Local lad makes good. Ted Mason of Appletreewick
storms home alone for his first ever win in this Classic Fell race
   However, all these annoying little setbacks of mine were well and truly put into perspective when we learned of the drama that unfolded after we'd left Burnsall on Saturday. We'd watched in total admiration, not to mention a furtive tear, as a 62 year old totally blind man crossed the finish line with a broad smile, along with his 'guide', to complete the 10 mile road race in 1:34:28. A magnificent achievement. The applause was tremendous. Imagine my surprise when this very same person ran past me, with that self-same smile on his face, to begin his ascent of Burnsall Fell in the Classic race. I couldn't possibly comprehend how a totally blind person could negotiate thick heather, hidden boulders and high walls in the slippery conditions of the deteriorating weather. Two days later we heard the sad news that he hadn't in fact made it. It was rumoured he'd suffered a massive heart attack on the way up and died almost instantly. His name was Mike Ogle a member of Chorley Harriers and his 'guide' was Jackie Redmayne who is understandably devastated by his death. Both of them had looked so happy setting off up the fell.
   I'd like to think he died with that same big smile, doing what he enjoyed doing most, running the wild and lonely places, a free spirit who refused to give in to failed faculties but got out there and still endeavoured to live life to the full. Rest in Peace Mike. You were a credit to humankind and an inspiration to us all.

Tuesday 16 August 2011

The rocky road to Arncliffe

Recovered - to take MV75 prize
   Last week was not the best of weeks, a most unsatisfactory preparation for a forthcoming race, but it finished on a high. For starters, my Monday morning training session was painfully interrupted by a severe bout of tummy trouble that had me dashing for cover along the riverbank in order to 'go'.
   Things got worse in the afternoon during a walk from Conistone to the site of an old Iron Age settlement above the aptly named Bull Scar. I say 'aptly named' because a huge bull and his assorted multi-coloured harem came trundling up the path behind us towards the stone circles. (How is it whenever I see a bull words like Rump, Ribeye, Sirloin, T-bone and Porterhouse spring to mind?). Thankfully, he was not aggressive. I didn't feel like running.
   Funnily enough (!) about half an hour later I was actually rendered incapable of running. While looking for a huge cairn 18m across by 1½m tall that had mysteriously melted into the landscape my foot jammed in a rabbit hole throwing me sideways and twisting my Rt knee. It proved a very painful limp down the steep hillside back to the car.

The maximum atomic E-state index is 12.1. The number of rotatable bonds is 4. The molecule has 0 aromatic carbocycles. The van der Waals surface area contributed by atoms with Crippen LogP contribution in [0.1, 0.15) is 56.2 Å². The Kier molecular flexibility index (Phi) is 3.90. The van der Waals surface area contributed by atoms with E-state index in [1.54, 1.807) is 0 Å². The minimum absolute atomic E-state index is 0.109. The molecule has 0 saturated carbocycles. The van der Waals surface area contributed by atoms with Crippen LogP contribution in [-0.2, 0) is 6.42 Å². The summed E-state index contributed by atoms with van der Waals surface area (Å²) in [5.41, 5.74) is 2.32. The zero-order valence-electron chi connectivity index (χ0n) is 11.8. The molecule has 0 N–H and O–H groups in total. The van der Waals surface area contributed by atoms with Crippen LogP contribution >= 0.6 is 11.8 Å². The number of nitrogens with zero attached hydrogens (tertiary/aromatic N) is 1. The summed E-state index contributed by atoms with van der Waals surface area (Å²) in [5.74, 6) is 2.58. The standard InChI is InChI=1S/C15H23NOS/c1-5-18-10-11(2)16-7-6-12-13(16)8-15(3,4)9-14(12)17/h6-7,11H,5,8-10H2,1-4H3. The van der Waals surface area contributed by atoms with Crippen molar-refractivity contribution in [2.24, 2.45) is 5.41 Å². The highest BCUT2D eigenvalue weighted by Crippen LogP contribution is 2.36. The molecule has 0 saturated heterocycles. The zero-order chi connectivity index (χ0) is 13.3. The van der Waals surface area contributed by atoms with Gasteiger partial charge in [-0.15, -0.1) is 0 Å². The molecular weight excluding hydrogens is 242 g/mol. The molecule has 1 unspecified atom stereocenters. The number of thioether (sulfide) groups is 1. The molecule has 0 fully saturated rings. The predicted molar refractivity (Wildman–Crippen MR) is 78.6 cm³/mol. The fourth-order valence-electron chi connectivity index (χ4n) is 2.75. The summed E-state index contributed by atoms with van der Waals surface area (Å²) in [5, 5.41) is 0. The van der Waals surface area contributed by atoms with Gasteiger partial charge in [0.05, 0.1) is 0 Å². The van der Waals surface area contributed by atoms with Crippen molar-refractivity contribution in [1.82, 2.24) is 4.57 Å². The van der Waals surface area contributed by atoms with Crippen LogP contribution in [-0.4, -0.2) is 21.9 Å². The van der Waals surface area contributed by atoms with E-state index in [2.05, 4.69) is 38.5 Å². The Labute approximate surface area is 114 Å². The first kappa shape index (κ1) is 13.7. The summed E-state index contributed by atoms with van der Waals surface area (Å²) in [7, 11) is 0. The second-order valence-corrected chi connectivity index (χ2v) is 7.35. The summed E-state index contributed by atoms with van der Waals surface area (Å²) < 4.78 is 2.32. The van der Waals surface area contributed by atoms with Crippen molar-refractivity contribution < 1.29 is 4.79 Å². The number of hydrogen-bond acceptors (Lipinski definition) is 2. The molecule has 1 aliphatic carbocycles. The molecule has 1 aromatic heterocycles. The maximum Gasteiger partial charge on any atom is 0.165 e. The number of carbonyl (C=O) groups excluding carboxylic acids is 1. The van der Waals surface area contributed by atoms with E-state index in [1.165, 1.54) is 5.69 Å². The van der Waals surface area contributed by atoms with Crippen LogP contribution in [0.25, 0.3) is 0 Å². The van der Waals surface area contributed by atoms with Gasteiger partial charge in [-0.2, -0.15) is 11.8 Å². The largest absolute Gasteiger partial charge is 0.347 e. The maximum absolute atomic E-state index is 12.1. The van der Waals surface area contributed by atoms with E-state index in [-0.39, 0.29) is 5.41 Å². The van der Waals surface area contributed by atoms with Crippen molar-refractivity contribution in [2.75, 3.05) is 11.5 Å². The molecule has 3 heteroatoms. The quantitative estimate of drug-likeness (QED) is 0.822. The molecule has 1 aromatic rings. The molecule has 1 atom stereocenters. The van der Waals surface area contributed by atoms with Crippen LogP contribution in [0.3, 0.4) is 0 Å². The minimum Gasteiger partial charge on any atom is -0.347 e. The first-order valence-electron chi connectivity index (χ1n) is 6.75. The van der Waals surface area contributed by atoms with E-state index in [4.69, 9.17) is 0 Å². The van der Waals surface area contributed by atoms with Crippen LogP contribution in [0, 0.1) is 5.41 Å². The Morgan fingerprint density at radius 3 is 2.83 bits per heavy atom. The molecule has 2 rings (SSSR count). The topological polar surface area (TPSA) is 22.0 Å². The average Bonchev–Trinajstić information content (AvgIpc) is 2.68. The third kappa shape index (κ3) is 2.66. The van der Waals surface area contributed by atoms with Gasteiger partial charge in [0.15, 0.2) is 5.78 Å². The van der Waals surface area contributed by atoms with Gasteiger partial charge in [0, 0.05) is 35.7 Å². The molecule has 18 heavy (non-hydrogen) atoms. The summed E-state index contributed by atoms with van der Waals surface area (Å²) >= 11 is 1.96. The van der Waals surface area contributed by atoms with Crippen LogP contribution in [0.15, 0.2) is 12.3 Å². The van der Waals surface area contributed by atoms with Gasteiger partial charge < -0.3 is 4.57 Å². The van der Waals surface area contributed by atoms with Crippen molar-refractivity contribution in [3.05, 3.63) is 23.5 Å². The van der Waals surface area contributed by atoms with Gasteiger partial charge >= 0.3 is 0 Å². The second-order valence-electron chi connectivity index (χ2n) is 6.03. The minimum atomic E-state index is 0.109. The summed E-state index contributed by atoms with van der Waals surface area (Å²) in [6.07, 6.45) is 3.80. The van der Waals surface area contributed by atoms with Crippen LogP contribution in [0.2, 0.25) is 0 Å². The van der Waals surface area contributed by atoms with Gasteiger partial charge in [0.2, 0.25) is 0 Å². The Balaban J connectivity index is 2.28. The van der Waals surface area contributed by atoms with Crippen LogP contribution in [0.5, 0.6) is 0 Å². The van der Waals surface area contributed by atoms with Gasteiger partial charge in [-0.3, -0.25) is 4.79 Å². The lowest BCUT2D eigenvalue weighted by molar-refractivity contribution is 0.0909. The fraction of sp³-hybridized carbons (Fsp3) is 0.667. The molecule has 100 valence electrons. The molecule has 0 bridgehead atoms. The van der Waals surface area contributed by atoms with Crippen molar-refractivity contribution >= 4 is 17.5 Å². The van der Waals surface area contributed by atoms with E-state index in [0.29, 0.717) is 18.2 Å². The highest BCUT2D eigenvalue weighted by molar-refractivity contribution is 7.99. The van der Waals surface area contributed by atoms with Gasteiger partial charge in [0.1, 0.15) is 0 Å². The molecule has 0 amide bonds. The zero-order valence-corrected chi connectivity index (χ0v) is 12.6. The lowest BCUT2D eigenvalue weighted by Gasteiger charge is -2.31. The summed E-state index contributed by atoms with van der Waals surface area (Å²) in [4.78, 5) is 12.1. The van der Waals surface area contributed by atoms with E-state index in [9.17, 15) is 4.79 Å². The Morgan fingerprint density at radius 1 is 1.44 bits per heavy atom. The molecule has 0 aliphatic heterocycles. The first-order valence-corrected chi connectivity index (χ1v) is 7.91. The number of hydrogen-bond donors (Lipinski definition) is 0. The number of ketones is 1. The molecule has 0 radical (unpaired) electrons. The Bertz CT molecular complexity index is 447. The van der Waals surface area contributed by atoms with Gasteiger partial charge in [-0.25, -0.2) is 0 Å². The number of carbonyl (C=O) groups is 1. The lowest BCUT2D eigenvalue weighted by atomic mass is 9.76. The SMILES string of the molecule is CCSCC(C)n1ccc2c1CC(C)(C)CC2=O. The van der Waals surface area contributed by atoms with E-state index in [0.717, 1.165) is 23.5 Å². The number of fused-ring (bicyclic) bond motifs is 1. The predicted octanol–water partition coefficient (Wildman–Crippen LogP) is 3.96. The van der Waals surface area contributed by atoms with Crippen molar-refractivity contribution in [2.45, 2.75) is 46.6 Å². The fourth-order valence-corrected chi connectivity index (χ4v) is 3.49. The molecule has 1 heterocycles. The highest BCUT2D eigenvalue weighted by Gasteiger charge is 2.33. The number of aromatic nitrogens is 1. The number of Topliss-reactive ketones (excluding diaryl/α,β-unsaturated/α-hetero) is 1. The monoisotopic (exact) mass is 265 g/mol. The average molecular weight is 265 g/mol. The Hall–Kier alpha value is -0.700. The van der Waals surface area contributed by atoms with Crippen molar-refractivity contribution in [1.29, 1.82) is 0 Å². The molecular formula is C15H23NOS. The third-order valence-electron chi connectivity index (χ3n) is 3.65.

Middlesmoor and Lofthouse Silver band doing their stuff
   On the way home we came across an elderly gentleman crouched by the side of the narrow road trying to remove a cagoule that had got tangled around the rear wheel of his electrically operated mobility buggy and brought him to a halt. It was jammed solid and I'd to tear the offending garment to pieces to get it off.  I wondered why he was not responding to any of my questions and comments. It turned out he was virtually stone deaf, not to mention almost blind! He was a braver man than me to drive his contraption along a winding Dales road hardly wide enough for two cars to pass each other.
LV65 winner
   Back home the offending knee was smothered with Arnica and 75mgs of Voltarol was swallowed day and night for the next four days. By Thursday I was hardly aware of any pain so decided to try a short run. After a mile warm-up I launched into ten very fast wind sprints on the local cricket field, then jogged home. Everything felt OK, so it was all systems go for the Arncliffe 4 mile race on Saturday.
   The morning dawned wet and cloudy, as it had done for days, (or maybe weeks!) so we worried about the state of the field used for parking cars at this event. Our fears were unfounded and we'd no problems getting in or out. Crowds were a little sparse for this years event which, besides the road race, sports a fell race, welly whanging, strong man competition, bric-a-brac stalls, stirring music by the Middlesmoor Silver Band and a colourful commentary from the irrepressible Dales character, Roger Ingham.  
   Sadly, there was a much smaller turnout than usual for this smashing little race. Although mildy undulating it's quite a fast course as it follows the road by the River Skirfare for a couple of miles to Hawkswick, then crosses the bridge before returning up the other side of the river and back into Arncliffe. 
Ted Mason - winning the Fell race by a distance.
   With only 66 entries there was hardly any congestion at the start so we were all away pretty fast behind some decent club runners. A bit too fast in my case. I was struggling a bit along the flooded road mid-race but managed to rally again in the last mile to finish 44th in 32.25 - 24 seconds faster than last year but a long way short of my MV75 course record of 29.30 set in 2007. It was quick enough to take the MV70 prize and the added bonus of a kiss from the delightful lady presenting the vouchers!  I was invited to return next year to set a new MV80 course record. God willing, I'll be there to give it a try.
   My wonderful partner was 1st lady over 65 but missed out on a category prize which were a bit thin on the ground this year due, we suspect, to the very low entry and consequent limited budget.
   Surprisingly, we were still capable of running on Sunday, a gentle seven mile trot to wallow in the heathery delights of Grassington Moor.  A week that had begun in pain for me ended in joy and feelings of satisfaction for both of us. And long may it be so!
Full results here:

Tuesday 9 August 2011

My running week

Castle Hill
     Last week began with one of my regular five mile circuits run at a fairly sedate pace around Farnley Hey and Castle Hill, through waving woods and fields where harvesters were at work threshing the ripe, golden corn. With goodness knows how many hundreds of feet of ascent along this Pennine route, some of it steeper than 1 in 4, I've little option than to run at a sedate pace, though I always finish up feeling a little disgusted with myself, thinking a man of my experience really should do better! Tuesday's effort took all of 55 minutes.